The XYZ affair was an unsuccessful diplomatic mission that contributed to hostilities between the U.S. and France at the end of the 18th century. In 1793, a war broke out between Great Britain and France. Both countries wanted the support of the U.S., but the 1794 Jay Treaty was so favorable to Britain's trading industry that the French decided to retaliate.
The French began capturing American ships on the seas. While President John Adams started preparing for war against France, he also authorized a diplomatic mission to try to smooth out relations between the two countries. In 1797, Talleyrand, the Foreign Minister, would not receive the American diplomats and sent liaisons instead. They asked for a significant loan and a bribe for Talleyrand. The French delegates also urged Adams to renounce his negative speech against France, and they wanted the U.S. to release the French government from responsibility in the seizing of American ships.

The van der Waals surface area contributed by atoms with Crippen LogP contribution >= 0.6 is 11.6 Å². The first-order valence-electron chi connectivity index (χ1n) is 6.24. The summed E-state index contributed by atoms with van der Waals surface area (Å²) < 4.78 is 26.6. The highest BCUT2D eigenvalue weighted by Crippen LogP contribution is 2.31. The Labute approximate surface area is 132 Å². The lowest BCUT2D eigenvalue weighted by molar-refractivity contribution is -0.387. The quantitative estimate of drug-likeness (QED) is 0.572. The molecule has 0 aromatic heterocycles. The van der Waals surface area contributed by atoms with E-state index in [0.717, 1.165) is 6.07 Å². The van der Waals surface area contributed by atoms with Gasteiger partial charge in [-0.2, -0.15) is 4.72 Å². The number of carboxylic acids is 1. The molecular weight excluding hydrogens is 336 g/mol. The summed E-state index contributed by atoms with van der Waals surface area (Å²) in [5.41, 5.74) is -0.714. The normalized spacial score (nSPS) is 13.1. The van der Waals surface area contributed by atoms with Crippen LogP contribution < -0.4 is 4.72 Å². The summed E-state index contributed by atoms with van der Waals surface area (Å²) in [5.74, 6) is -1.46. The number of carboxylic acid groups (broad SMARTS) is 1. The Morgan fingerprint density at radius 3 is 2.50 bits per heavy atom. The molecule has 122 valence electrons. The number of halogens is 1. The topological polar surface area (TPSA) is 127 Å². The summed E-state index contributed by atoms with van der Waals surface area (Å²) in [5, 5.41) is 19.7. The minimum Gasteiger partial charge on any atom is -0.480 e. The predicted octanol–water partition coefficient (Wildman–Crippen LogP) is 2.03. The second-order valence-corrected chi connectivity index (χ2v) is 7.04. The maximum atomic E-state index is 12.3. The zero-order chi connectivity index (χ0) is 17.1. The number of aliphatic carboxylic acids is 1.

These demands were not well received by the Americans. By 1798, Adams told Congress that the mission was failing and the U.S. must continue to prepare for war. However, many members of Congress felt uninformed and wanted Adams to release all the letters the American diplomats had sent. Adams agreed, but he removed the names of the French intermediaries, replacing them with the letters W, X, Y and Z. A congressional commission was established to negotiate with France. This action eventually resulted in the Convention of 1800, which Congress ratified in 1801.